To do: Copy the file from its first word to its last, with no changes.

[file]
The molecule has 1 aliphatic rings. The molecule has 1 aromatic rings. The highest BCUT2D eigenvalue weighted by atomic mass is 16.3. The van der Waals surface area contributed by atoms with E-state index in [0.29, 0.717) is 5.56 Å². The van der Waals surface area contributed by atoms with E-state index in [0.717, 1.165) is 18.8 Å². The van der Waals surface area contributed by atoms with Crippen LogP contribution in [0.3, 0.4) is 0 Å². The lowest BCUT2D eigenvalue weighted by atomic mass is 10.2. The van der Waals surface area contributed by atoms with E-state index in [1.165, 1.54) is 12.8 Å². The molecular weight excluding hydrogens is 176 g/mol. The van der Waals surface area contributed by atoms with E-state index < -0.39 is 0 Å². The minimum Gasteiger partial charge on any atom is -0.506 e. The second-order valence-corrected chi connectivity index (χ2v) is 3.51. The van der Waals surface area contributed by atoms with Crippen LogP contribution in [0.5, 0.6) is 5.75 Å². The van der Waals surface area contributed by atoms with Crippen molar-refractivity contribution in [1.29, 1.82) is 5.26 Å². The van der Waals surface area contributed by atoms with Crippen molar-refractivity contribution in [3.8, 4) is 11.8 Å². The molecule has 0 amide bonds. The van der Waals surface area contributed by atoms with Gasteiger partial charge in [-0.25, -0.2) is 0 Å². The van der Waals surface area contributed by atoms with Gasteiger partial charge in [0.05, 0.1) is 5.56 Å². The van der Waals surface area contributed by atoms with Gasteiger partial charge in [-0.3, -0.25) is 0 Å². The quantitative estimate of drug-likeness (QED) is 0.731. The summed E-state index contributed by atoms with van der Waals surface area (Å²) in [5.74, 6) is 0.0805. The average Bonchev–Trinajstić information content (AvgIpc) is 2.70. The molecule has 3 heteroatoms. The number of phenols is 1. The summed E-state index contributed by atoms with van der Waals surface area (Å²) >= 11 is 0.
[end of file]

The molecule has 1 aliphatic rings. The molecule has 1 aromatic rings. The highest BCUT2D eigenvalue weighted by atomic mass is 16.3. The van der Waals surface area contributed by atoms with E-state index in [0.29, 0.717) is 5.56 Å². The van der Waals surface area contributed by atoms with E-state index in [0.717, 1.165) is 18.8 Å². The van der Waals surface area contributed by atoms with Crippen LogP contribution in [0.3, 0.4) is 0 Å². The lowest BCUT2D eigenvalue weighted by atomic mass is 10.2. The van der Waals surface area contributed by atoms with E-state index in [1.165, 1.54) is 12.8 Å². The molecular weight excluding hydrogens is 176 g/mol. The van der Waals surface area contributed by atoms with E-state index < -0.39 is 0 Å². The minimum Gasteiger partial charge on any atom is -0.506 e. The second-order valence-corrected chi connectivity index (χ2v) is 3.51. The van der Waals surface area contributed by atoms with Crippen LogP contribution in [0.5, 0.6) is 5.75 Å². The van der Waals surface area contributed by atoms with Crippen molar-refractivity contribution in [1.29, 1.82) is 5.26 Å². The van der Waals surface area contributed by atoms with Crippen molar-refractivity contribution in [3.8, 4) is 11.8 Å². The molecule has 0 amide bonds. The van der Waals surface area contributed by atoms with Gasteiger partial charge in [-0.25, -0.2) is 0 Å². The van der Waals surface area contributed by atoms with Gasteiger partial charge in [0.05, 0.1) is 5.56 Å². The van der Waals surface area contributed by atoms with Gasteiger partial charge in [-0.3, -0.25) is 0 Å². The quantitative estimate of drug-likeness (QED) is 0.731. The summed E-state index contributed by atoms with van der Waals surface area (Å²) in [5.74, 6) is 0.0805. The average Bonchev–Trinajstić information content (AvgIpc) is 2.70. The molecule has 3 heteroatoms. The number of phenols is 1. The summed E-state index contributed by atoms with van der Waals surface area (Å²) >= 11 is 0.